These creditors were not getting paid and were becoming nervous, and were starting to put pressure on Willem by talking to his landlord, John De Goey, about their unpaid bills.  De Goey then began getting nervous himself, as he was Willem’s biggest creditor. De Goey went to Pella and had a conversation with Jan Uithoven about this in August of 1893, asking him to assist in getting Willem to sign a mortgage (often called a chattel mortgage; now called a security agreement) in favor of De Goey, covering the livestock and equipment.  Uithoven objected to this arrangement, insisting that it was better for all the parties that the property be left unencumbered, and that Willem be allowed to go ahead and operate the farm in hope of making sufficient money to discharge all the indebtedness.  De Goey then decided to go to Willem’s place on his own, asking him to go to Pella with him to get a mortgage signed in favor of D6 Goey. Willem later recalled that De Goey stated that if he didn’t do it, the other creditors “would come and take everything away from, me, and then I could not run the farm.”  But Willem opted not to sign any documents at that time.

However, everything came to a head about a month later, on September 9, 1893. The cupboards were bare, and in the morning Trijntje sent one of the older boys to the Winters grocery store in Galesburg to buy groceries – remember, at the time Trijntje was 8 months pregnant with her 13″‘ child and trying to feed a very large family. However, no money was brought along to the store, and the storeowner refused to supply the Van Wyks any more credit, so sent the boy home empty—handed. When Willem came in from the field and heard about it, he immediately went to De Goey’s place, but De Goey was gone. Later that day De Goey heard about the visit, and came over to the Van Wyk farmstead in the afternoon. In the presence of Trijntje and the 20 and 19 year old Jan and Dirk, he agreed to extend Willem’s $80 past due note to December, as well as provide $125 in additional credit to Willem so he could buy provisions.  However, there was a catch – Willem would have to give John De Goey a chattel mortgage on all the equipment and livestock. Partly out of desperation, Willem agreed to do so, noting later, “I was there with a large family of twelve, and couldn’t get any more goods.” Willem had an additional understanding of this transaction-—that in return for turning these unsecured notes into secured notes via a mortgage, the guaranty of Jan Uithoven would be released.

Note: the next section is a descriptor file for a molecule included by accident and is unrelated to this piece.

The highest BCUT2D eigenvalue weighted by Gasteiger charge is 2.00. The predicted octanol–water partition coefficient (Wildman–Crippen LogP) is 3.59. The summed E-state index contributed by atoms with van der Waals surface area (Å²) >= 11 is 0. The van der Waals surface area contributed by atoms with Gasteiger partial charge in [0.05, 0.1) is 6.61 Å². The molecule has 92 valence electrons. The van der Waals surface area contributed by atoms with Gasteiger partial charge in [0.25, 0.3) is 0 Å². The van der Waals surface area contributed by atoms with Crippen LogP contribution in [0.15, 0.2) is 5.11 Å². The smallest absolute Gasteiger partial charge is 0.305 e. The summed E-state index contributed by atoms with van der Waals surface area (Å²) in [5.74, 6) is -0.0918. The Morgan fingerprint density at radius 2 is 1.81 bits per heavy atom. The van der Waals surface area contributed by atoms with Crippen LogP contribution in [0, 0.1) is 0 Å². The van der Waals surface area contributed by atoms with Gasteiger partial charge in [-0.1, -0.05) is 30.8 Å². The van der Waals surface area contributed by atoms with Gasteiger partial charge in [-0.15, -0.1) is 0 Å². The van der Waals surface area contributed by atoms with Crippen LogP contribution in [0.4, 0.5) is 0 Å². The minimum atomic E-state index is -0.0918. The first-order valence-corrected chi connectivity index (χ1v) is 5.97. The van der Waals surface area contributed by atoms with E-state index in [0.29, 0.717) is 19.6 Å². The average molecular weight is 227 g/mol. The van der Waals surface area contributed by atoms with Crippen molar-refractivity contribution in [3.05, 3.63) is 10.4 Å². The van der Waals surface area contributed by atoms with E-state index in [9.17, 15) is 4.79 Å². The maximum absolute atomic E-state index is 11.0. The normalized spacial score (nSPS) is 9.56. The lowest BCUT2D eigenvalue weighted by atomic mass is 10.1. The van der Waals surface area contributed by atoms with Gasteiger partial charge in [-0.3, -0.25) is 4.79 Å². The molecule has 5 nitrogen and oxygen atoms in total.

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This is the chattel mortgage that Willem Van Wyk gave John De Goey to secure the notes he had with De Goey.  This lists all the property owned by Willem.  Note that the first asset listed was a horse that was blind with both eyes! (Click to enlarge)

Two days later, on September 11, 1893, John De Goey and Pella attorney P. H. Bousquet met at the farmstead of Willem van Wijk. There a mortgage was made out in favor of De Goey, putting a lien on all of Willem’s livestock and equipment. (See partial copy of mortgage, which lists all of Willem’s personal property.) P. H. Bousquet had a vested interest in this transaction—not only was he De Goey’s attorney, but he was also De Goey’s banker, as he was President of Pella National Bank. While these notes were made to De Goey, this bank had purchased the notes from him, with De Goey in turn guaranteeing the payment and performance of these obligations. So if Willem did not pay the notes, the bank would have to resort to collecting the debt from De Goey. So the bank was in essence protecting itself by having De Goey get some collateral to back the notes. The mortgage document was in English, of which Willem could not read one word. Afterwards Willem would testify that “I do not know what I signed.” And attorney P. H. Bousquet would counter “I read it to him in the Holland language; I explained it to him in the Holland language.”

While this mortgage transaction gave the Van Wyks additional funds to buy groceries, it did not solve the problem. De Goey, relieved and perhaps emboldened now that his notes were secured, began treating the Van Wyk property as his own. He re-purchased the notes signed by Jan Uithoven and Willem that he had originally sold to banks—two to Pella National Bank and one to a bank in Newton. He began taking property from Willem, keeping some for himself and selling some off. And when he did sell it, he used no consistency in crediting the funds—some proceeds went to the joint notes signed by Willem and Uithoven, and some went to the notes signed solely by Willem.

During this fall season of l893, Willem’s life was in an upheaval—his financial world was crumbling around him as De Goey and others were repossessing his property, he could barely feed his family, yet he had another mouth to feed with the birth of Cornelius in October, and his wife Trijntje died at age 40 in December, likely in declining health during the months prior to that time. According to his brother-in-law Cornelius Edel, Willem began to talk of leaving the farm and moving to Pella around the first of the year. De Goey had made arrangements to rent the farm to Ed Beintema for the next crop season as soon as Willem moved out. Jan Uithoven had already made a much bigger decision – apparently tired of Iowa winters, he had gone down to Mississippi and signed an agreement to purchase 440 acres of land there.  He began the process of selling his cattle, sheep, hogs, and land in Iowa, and making plans to move his horses by train to Mississippi.